Washington — Attorney General William Barr is igniting fresh controversy with comments that some see as a threat to communities of color. He was at a ceremony honoring the work of law enforcement at the Justice Department when he said communities they serve have to start showing "respect."
"They have to start showing more than they do, the respect and support that law enforcement deserves. If communities don't give that support and respect, they might find themselves without the police protection they need," Barr said.
Critics like activist DeRay Mckesson called those comments a threat aimed at communities of color.
"Barr was using coded language to highlight black and brown communities as the communities that are 'critical of police,'" Mckesson said.
Fatal shootings and excessive force by the police — much of it caught on cell phone and body cameras — have prompted widespread protests. Ever sinceand killed by a police officer in Ferguson in 2014, departments across the country have tried to improve police-community relations.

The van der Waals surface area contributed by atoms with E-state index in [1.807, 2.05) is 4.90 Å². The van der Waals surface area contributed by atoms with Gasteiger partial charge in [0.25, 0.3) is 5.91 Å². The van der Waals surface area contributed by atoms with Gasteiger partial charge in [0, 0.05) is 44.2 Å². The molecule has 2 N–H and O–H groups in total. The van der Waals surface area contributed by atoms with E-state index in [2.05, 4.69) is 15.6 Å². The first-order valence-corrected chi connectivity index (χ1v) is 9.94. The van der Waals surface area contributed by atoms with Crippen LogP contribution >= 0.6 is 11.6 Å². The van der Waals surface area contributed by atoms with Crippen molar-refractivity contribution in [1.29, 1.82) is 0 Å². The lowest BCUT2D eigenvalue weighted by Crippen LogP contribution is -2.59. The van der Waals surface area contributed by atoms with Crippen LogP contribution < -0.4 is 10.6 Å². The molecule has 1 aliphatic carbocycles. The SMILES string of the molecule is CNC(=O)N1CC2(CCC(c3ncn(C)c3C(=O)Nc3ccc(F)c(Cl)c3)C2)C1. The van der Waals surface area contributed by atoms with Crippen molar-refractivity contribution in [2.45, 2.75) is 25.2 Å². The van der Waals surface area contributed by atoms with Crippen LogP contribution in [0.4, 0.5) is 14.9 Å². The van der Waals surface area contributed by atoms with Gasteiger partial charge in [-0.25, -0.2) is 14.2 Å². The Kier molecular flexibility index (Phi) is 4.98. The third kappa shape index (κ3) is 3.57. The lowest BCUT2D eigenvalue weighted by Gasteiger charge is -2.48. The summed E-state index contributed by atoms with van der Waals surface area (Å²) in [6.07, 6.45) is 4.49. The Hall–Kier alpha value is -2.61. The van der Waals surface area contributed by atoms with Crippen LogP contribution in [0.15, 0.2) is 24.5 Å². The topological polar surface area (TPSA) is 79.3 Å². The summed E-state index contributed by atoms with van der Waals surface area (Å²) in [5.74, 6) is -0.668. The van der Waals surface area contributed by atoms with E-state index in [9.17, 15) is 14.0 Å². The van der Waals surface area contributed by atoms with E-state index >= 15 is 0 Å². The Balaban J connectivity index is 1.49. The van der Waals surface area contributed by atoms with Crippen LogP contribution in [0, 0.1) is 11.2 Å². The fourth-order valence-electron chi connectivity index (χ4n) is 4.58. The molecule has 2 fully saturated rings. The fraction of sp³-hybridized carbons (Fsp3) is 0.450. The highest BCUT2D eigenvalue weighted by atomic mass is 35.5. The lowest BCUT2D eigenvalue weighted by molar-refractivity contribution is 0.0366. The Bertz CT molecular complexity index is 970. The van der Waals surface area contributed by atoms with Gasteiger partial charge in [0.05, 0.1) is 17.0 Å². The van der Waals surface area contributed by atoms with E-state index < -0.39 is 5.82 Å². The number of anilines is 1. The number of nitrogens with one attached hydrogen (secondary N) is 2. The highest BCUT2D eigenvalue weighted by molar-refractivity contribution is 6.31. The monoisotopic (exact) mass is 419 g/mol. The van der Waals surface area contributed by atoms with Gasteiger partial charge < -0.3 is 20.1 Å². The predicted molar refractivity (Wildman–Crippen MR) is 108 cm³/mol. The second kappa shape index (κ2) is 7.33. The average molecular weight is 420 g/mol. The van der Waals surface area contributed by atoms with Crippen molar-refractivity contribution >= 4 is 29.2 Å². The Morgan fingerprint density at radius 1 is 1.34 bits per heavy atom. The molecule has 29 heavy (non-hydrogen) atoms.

While the Obama administration pushed for reform of local police forces to curb any potential misconduct, the Trump administration has taken a different approach. One, critics argue, that favors the police.
"It is wholly irresponsible for the nation's chief law enforcement officer to criticize people who are seeking a better, more fair system as being anti-police," said Vanita Gupta, who served in the Justice Department under Obama.
Attorney General Barr is standing by his comments on Wednesday. The DOJ did not want to clarify when CBS News asked. Law enforcement sources said they weren't comfortable with Barr's comments but they also acknowledged that this is a tough environment for police and a lot of departments are having a difficult time recruiting.
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